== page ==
How You Can Beat ISIS

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ISIS has claimed responsibility for the Brussels attacks that killed over 30 people and wounded over 200. Five months earlier, ISIS claimed responsibility for the Paris attacks at the Bataclan and other locations where over 120 people were gunned down. The savagery of their attacks in Syria, Iraq and Europe has made them the top enemy of the modern world but conventional tactics to combat them don’t seem very effective.

ISIS (Islamic State in Iraq & Syria) started as an Islamic jihadist group in Syria. After taking territory in Iraq, they changed their name to ISIL. The “L” is for the Levant, a region including Egypt, Turkey and Jordan.

ISIS uses beheadings, rape and mass executions to terrorize over 10 million people into submission. Some estimate that ISIL has killed over 100,000 civilians.

ISIS gets most of it’s money from oil, extortion and the sale of antiquities. According to the Washington Institute, ISIS receives sizable donations from rich Saudis who perceive them as fellow-sunnis in a fight with Iranian backed shiites. President Erdoğan’s, Turkey’s pro-Islamic government is reported to purchase oil from ISIS and support their war against the Kurds.

With such a complex political context, western governments have avoided direct action against ISIS. Limited airstrikes have been used to back the Kurds and the Iraqi Army but ISIS uses these bombings to justify attacks like the ones in Paris and to recruit westerners to join their cause.

So what exactly is their cause? After the attacks in Paris, ISIS published a statement explaining that they carried out “In the Name of Allah…” The statement quotes the Quran several times; “Allah… cast terror into their hearts so they destroyed their houses by… the hands of the believers.”  It frame the murders as part of “a blessed battle whose causes of success were enabled by Allah” targeting Paris, “the capital of prostitution and vice”. It claims that “Allah granted victory upon their hands and cast terror into the hearts of the crusaders in their very own homeland.” It finishes with “Allah is the greatest”, a familiar refrain after murders committed by Islamic jihadists.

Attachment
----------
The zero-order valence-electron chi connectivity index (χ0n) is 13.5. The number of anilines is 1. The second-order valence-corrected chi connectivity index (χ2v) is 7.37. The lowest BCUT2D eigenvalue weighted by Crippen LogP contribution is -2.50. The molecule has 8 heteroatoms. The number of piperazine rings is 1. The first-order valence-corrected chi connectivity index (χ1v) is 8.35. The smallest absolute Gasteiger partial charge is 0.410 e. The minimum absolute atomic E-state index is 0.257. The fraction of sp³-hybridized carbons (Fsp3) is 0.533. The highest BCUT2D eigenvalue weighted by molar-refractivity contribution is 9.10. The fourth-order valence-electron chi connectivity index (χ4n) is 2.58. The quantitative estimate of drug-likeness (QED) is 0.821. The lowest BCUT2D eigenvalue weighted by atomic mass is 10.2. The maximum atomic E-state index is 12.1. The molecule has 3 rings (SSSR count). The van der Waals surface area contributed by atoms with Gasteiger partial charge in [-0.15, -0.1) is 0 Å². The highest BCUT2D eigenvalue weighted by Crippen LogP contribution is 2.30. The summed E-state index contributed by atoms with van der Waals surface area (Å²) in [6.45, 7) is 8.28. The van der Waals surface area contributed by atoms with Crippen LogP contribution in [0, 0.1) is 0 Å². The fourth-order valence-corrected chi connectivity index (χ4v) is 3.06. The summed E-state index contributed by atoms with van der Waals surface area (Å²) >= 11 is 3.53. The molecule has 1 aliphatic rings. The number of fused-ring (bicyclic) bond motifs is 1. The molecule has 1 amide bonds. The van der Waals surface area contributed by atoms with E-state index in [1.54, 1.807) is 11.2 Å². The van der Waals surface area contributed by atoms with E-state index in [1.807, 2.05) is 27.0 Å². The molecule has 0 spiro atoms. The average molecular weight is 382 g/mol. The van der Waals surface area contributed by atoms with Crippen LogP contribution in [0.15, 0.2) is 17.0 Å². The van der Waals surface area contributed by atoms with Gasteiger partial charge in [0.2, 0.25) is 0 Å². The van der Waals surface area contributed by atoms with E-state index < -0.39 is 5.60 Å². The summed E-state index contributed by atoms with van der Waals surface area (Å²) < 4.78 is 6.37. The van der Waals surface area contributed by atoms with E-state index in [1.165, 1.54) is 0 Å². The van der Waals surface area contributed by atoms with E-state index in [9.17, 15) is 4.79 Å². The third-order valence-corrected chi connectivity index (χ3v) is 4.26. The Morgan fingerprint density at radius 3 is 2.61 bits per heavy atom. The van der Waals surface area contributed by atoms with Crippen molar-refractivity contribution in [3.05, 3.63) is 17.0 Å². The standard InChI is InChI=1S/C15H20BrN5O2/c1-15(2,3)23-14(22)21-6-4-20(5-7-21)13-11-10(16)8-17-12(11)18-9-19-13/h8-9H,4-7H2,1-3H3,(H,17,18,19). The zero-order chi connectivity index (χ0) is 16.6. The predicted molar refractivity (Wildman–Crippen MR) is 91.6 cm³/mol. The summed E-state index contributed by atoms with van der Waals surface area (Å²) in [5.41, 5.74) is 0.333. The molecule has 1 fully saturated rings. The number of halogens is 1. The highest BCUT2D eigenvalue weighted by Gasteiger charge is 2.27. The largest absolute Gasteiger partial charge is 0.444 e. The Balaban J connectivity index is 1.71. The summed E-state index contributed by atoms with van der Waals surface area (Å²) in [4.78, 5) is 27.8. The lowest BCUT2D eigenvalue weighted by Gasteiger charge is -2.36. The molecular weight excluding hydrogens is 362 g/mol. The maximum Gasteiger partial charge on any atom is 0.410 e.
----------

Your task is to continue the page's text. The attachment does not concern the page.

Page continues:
The statement cites Allah 14 times, the Prophet Mohammed twice and frames the attacks as part of a wider war between muslims and non-believers. The lead terrorist in the Paris attacks, Abdelhamid Abaaoud is pictured above holding a Qu’ran and an ISIS flag.

Despite all this, many politicians and pundits claim that ISIS is not religiously motivated or that ISIS in no way represents Islam. Such claims are wishful thinking at best, willful deception at worst.

A growing number of thought leaders are trying to defeat ISIS by defeating their ideas. They point to the Quran as the terrorists playbook, citing verses such as 2:191, 4:89, 5:33, 8:12, 47:4. But Islamists and regressive liberals such as Glen Greenwald and Reza Aslan are quick to label them as Islamophobes. They frame Muslims as a victimized minority, refusing to acknowledge that Islam is an ideological super power that has conquered over 70 countries and 1.5 billion minds.

But some of those minds refuse to submit. Here is a partial list of ex-muslims who suffer death threats from Islamists and opposition by regressive liberals.

Ayaan Hirsi Ali – Somali-born activist, author, and politician. Critic of honor killings and female genital mutilation and Islam. Supporter of women’s rights and freedom of thought. Author of Infidel, Nomad and Heretic. Founder of the AHA Foundation.

Wafa Sultan – Syrian born medical doctor. Author of The God who Hates. Co-founder of Former Muslims United.

Arzu Toker – Writer, journalist, publicist and translator of Turkish descent. Co-Founder of the Central Council of ex-muslims.

Taslima Nasreen – Bangladesh-born, award-winning writer, physician, secular humanist and human rights activist. Has risen to global attention for her essays and novels with feminist views and criticism of religion.

Raif Badawi –  Saudi Arabian writer, dissident, and activist, and the creator of the website Free Saudi Liberals. Currently suffering internment and torture at the hand of the Saudi Royal family.

Asra Nomani – Indian born journalist, 15 years with the Wall Street Journal where she was a close colleague of Daniel Pearl. Author of Standing Alone: An American Woman’s Struggle for the Soul of Islam.

Sarah Haider – Humanist, author, speaker. Founder of Ex-Muslims of North America.

These courageous individuals risk the ultimate sacrifice in fighting the ideas that inspire ISIS. What can you do to support them?

Start by promoting them on social media. Like their Facebook accounts, follow them on Twitter, up vote their comments, share their blog posts.

Call out their detractors. When you see regressive liberals accusing them of Islamophobia, remind them that true liberals stand with the victims of Islam, not with those who believe in beating women and killing homosexuals.

Buy their books and donate to their causes. These people need money to carry on their work and to protect themselves. They are fighting against oil rich Islamists that have billions at their disposal.

Write to Universities such as Berkeley and Brandies who try to silence criticism of Islam and remind them they have lost their credibility as centers of free speech.

If you are too scared to do this under your own identity, create a pseudonym. You will be joining a long list of free thinkers in history who challenged oppressive regimes.

Defeating Islamic extremists like ISIS will require fighting their ideas. Ex-muslims are doing the heavy lifting. All you need to do is stand with them. Are you ready?

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How You Can Beat ISIS